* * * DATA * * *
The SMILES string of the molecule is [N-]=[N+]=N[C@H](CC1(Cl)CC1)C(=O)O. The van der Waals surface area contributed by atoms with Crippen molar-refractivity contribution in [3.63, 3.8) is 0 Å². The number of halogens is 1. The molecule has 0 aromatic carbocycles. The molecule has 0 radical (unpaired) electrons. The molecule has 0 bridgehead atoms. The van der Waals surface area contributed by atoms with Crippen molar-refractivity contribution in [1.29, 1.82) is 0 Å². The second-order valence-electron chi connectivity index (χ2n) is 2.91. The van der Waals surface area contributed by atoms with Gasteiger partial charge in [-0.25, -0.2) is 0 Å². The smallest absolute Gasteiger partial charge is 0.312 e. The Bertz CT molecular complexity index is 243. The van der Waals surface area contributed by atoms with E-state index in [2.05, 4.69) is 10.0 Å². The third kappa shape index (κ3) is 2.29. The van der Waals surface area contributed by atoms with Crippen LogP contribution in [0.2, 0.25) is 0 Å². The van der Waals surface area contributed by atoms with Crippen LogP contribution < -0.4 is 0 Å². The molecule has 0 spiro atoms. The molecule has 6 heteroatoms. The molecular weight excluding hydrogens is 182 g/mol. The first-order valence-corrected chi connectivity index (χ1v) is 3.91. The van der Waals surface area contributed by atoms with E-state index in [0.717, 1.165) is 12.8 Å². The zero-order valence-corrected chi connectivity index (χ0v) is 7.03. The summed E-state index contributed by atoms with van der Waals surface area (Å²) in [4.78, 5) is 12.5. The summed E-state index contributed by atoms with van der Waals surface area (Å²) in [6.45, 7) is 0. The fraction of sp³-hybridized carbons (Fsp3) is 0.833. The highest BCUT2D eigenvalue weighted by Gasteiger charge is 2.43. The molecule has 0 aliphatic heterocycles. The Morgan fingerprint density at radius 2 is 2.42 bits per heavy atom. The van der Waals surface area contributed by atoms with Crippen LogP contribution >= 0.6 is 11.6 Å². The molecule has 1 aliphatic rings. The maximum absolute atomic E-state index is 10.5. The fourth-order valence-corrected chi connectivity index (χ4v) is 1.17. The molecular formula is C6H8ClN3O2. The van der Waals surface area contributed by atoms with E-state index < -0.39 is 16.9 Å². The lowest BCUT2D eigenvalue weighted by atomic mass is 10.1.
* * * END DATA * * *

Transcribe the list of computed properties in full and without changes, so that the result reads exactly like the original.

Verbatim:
The SMILES string of the molecule is [N-]=[N+]=N[C@H](CC1(Cl)CC1)C(=O)O. The van der Waals surface area contributed by atoms with Crippen molar-refractivity contribution in [3.63, 3.8) is 0 Å². The number of halogens is 1. The molecule has 0 aromatic carbocycles. The molecule has 0 radical (unpaired) electrons. The molecule has 0 bridgehead atoms. The van der Waals surface area contributed by atoms with Crippen molar-refractivity contribution in [1.29, 1.82) is 0 Å². The second-order valence-electron chi connectivity index (χ2n) is 2.91. The van der Waals surface area contributed by atoms with Gasteiger partial charge in [-0.25, -0.2) is 0 Å². The smallest absolute Gasteiger partial charge is 0.312 e. The Bertz CT molecular complexity index is 243. The van der Waals surface area contributed by atoms with E-state index in [2.05, 4.69) is 10.0 Å². The third kappa shape index (κ3) is 2.29. The van der Waals surface area contributed by atoms with Crippen LogP contribution in [0.2, 0.25) is 0 Å². The van der Waals surface area contributed by atoms with Crippen LogP contribution < -0.4 is 0 Å². The molecule has 0 spiro atoms. The molecule has 6 heteroatoms. The molecular weight excluding hydrogens is 182 g/mol. The first-order valence-corrected chi connectivity index (χ1v) is 3.91. The van der Waals surface area contributed by atoms with E-state index in [0.717, 1.165) is 12.8 Å². The zero-order valence-corrected chi connectivity index (χ0v) is 7.03. The summed E-state index contributed by atoms with van der Waals surface area (Å²) in [4.78, 5) is 12.5. The summed E-state index contributed by atoms with van der Waals surface area (Å²) in [6.45, 7) is 0. The fraction of sp³-hybridized carbons (Fsp3) is 0.833. The highest BCUT2D eigenvalue weighted by Gasteiger charge is 2.43. The molecule has 0 aliphatic heterocycles. The Morgan fingerprint density at radius 2 is 2.42 bits per heavy atom. The van der Waals surface area contributed by atoms with Crippen LogP contribution >= 0.6 is 11.6 Å². The molecule has 1 aliphatic rings. The maximum absolute atomic E-state index is 10.5. The fourth-order valence-corrected chi connectivity index (χ4v) is 1.17. The molecular formula is C6H8ClN3O2. The van der Waals surface area contributed by atoms with E-state index < -0.39 is 16.9 Å². The lowest BCUT2D eigenvalue weighted by atomic mass is 10.1.